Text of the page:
The federal government’s plan to raze more roads through the Tongass National Forest is facing strong headwinds from fishermen, Native groups and coastal communities throughout Southeast Alaska.
As more Alaskans eye the lucrative opportunities in growing kelp, many others are heading to beaches at Lower Cook Inlet to commercially harvest the detached bunches that wash ashore. That practice is now getting a closer look by state managers and scientists and could result in new regulati…
Hundreds of fishery stakeholders and scientists will gather in Anchorage next week as the state Board of Fisheries (BOF) begins its annual meeting cycle with a two-day work session.
Halibut catches fluctuate based on the ups and downs of the stock from California to the farthest reaches of the Bering Sea. If the numbers decline, so do the catches of commercial and sport fishermen.
The nation’s farmers of the sea are hoping for a helping hand from Uncle Sam to train future generations of fishermen. It would mirror programs in place for nearly 160 years for U.S. farmers and ranchers.
Federal agencies are meeting now through next March to define U.S. dietary guidelines for 2020-2025, and a high powered group of doctors and nutritionists are making sure the health benefits of seafood are front and center.
Underwater and out of sight are the makings of a major Alaska industry with two anchor crops that clean the planet while pumping out lots of cash: shellfish and seaweed.
Investment that comes from within, not from without, is the motivation behind a boot camp that will jump start and nurture businesses in communities throughout Bristol Bay.
The Alaska Chamber of Commerce touts itself as “the voice of Alaska business” but seafood industry and coastal community members are largely left out of the conversation. The Chamber isn’t entirely at fault; it appears that most of those members are not speaking up.
KODIAK — As Alaska lawmakers continue their struggle to keep the state afloat, commercial fisheries dodged a bullet that would have removed millions of dollars from its budget.
KODIAK - One fisheries item that appears to have escaped Governor Mike Dunleavy’s veto pen so far is his desire to divert local fish taxes from coastal communities into state coffers.
A well-intended new Alaska law has gone awry from a botched rollout that has turned thousands of Alaska fishing vessel, tender, barge and sport fish operators into lawbreakers.
KODIAK — More Alaskans are turning to seaweed farming as the state’s fledgling mariculture industry expands to more regions. Shellfish growers also are finding that an oyster/aquatic plant combo boosts their bottom line.
KODIAK — In his 46 years as Alaska’s lone representative in Congress, Don Young helped toss out foreign fishing fleets from Alaska waters with the onset of the Magnuson-Stevens Fishery Conservation and Management Act in 1976, and today he is intent on doing the same with offshore fish farms.
KODIAK — Bulldozers, blasters, excavators, vibrators, jaw crushers, drillers, graders, crushers, huge trucks and other heavy equipment are tools of the trade when building and operating large mines — and they all kick up a lot of dust.
KODIAK — The Panhandle plans to be the next Alaska region to give new life to old fishing gear by sending it to plastic recycling centers. The tons of nets and lines piled up in local lots and landfills will become the raw material for soda bottles, cell phone cases, sunglasses, skateboards,…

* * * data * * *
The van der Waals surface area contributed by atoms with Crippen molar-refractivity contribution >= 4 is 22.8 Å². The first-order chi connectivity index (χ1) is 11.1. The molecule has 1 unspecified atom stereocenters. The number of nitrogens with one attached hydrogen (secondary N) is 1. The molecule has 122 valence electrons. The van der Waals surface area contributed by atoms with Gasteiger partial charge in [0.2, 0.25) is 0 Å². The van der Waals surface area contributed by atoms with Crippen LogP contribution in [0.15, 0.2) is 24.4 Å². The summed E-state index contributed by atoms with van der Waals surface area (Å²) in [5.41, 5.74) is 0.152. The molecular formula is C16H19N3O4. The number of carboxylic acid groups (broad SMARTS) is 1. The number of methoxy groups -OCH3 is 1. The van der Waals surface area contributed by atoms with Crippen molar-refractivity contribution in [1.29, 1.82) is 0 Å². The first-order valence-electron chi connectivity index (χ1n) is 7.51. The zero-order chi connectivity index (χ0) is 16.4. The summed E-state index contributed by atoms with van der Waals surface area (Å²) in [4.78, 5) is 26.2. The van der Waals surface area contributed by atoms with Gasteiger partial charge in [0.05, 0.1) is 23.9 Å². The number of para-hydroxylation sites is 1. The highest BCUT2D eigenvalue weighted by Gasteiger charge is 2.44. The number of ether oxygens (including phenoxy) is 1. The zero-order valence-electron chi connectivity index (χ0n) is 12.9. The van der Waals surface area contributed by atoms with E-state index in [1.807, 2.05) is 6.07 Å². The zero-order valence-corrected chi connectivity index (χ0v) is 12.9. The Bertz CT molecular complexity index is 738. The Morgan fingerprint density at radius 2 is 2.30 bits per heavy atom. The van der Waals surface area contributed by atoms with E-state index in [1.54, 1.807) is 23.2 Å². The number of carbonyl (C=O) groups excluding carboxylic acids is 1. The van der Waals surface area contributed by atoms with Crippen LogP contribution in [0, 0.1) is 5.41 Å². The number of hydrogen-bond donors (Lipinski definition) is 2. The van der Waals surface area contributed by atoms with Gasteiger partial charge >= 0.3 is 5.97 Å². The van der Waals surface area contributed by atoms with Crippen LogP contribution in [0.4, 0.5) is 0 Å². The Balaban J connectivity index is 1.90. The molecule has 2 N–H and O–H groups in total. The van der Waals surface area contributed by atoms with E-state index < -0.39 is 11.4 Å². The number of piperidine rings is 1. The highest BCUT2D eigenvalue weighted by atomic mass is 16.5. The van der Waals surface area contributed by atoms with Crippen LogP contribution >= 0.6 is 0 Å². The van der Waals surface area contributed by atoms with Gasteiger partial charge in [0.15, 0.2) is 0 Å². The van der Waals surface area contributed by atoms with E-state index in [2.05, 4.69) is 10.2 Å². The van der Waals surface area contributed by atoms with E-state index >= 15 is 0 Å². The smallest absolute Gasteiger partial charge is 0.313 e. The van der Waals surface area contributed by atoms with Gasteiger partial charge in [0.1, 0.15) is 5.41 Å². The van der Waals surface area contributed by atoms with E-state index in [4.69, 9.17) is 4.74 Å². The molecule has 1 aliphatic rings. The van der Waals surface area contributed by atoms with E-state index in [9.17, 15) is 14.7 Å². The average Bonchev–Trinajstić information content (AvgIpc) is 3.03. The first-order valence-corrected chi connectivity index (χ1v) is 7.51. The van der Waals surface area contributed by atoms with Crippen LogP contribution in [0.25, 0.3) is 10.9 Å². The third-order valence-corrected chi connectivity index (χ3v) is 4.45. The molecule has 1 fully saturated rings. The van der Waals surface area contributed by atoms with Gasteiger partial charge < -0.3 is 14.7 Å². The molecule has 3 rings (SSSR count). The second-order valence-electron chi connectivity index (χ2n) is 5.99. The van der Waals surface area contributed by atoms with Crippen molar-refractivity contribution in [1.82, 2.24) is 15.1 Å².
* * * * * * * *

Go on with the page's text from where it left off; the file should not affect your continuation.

KODIAK — None of the members of the Senate Community and Regional Affairs committee lives near the sea, but at a hearing last week they were not impressed by Governor Dunleavy’s plan to pull millions of dollars in fish taxes from remote coastal towns.
KODIAK — When most people think of Alaska crab, they envision huge boats pulling up “7 bys” — 7’x7’x3’ sized crab pots — for millions of pounds of bounty in the Bering Sea. But it is the smaller, local crab fisheries that each winter give a big economic boost to dozens of coastal communitie…
This column, that each week focuses on Alaska’s seafood industry, will enter into its 28th year in 2019. It began in the Anchorage Daily News in 1991 at the request of longtime former business editor Bill White and has appeared in the ADN ever since. Fish Factor also is featured in more than…
Fishermen in Alaska who own catch shares of halibut, sablefish and Bering Sea crab will pay more to the federal government to cover 2018 management and enforcement costs for those fisheries.
KODIAK — An Alaska sisterhood of sorts is advancing a line of tundra botanicals mixed with the sea to create potent anti-aging skin care products bearing the best of both.
KODIAK — Protein Noodles by Trident Seafoods took top honors at the 26th annual Alaska Symphony of Seafood, winning first place in the retail category and the Seattle People’s Choice award.
KODIAK — More shipping containers filled with plastic fishing nets, crab lines and other gear left Dutch Harbor last week for recycling plants in Europe, and two more will soon follow from that port and Kodiak.
KODIAK — Alaska salmon fishermen harvested 114.5 million fish during the 2018 season for a payout of $595 million at the docks. That’s down 13 percent from the value of last year’s salmon catch.
KODIAK — Values for Alaska salmon permits have remained stagnant all year, except for two regions, and costs for halibut quota shares have plummeted.